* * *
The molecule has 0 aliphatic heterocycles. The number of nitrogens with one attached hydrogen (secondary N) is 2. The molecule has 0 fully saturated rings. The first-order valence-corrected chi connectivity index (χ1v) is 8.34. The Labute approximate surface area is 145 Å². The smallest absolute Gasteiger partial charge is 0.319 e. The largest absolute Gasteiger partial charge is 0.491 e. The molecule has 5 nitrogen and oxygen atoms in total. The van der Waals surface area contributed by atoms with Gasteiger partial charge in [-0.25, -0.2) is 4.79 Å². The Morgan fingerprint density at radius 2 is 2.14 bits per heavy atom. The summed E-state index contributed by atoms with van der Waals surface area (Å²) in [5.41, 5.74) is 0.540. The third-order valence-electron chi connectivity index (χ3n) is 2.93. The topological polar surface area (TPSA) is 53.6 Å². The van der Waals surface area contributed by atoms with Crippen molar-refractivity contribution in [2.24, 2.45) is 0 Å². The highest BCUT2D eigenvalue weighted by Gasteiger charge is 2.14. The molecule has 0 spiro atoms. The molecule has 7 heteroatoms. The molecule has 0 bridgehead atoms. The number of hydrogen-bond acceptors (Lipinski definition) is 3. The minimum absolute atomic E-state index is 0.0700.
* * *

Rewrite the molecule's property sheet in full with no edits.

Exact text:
The molecule has 0 aliphatic heterocycles. The number of nitrogens with one attached hydrogen (secondary N) is 2. The molecule has 0 fully saturated rings. The first-order valence-corrected chi connectivity index (χ1v) is 8.34. The Labute approximate surface area is 145 Å². The smallest absolute Gasteiger partial charge is 0.319 e. The largest absolute Gasteiger partial charge is 0.491 e. The molecule has 5 nitrogen and oxygen atoms in total. The van der Waals surface area contributed by atoms with Gasteiger partial charge in [-0.25, -0.2) is 4.79 Å². The Morgan fingerprint density at radius 2 is 2.14 bits per heavy atom. The summed E-state index contributed by atoms with van der Waals surface area (Å²) in [5.41, 5.74) is 0.540. The third-order valence-electron chi connectivity index (χ3n) is 2.93. The topological polar surface area (TPSA) is 53.6 Å². The van der Waals surface area contributed by atoms with Crippen molar-refractivity contribution in [2.24, 2.45) is 0 Å². The highest BCUT2D eigenvalue weighted by Gasteiger charge is 2.14. The molecule has 0 spiro atoms. The molecule has 7 heteroatoms. The molecule has 0 bridgehead atoms. The number of hydrogen-bond acceptors (Lipinski definition) is 3. The minimum absolute atomic E-state index is 0.0700.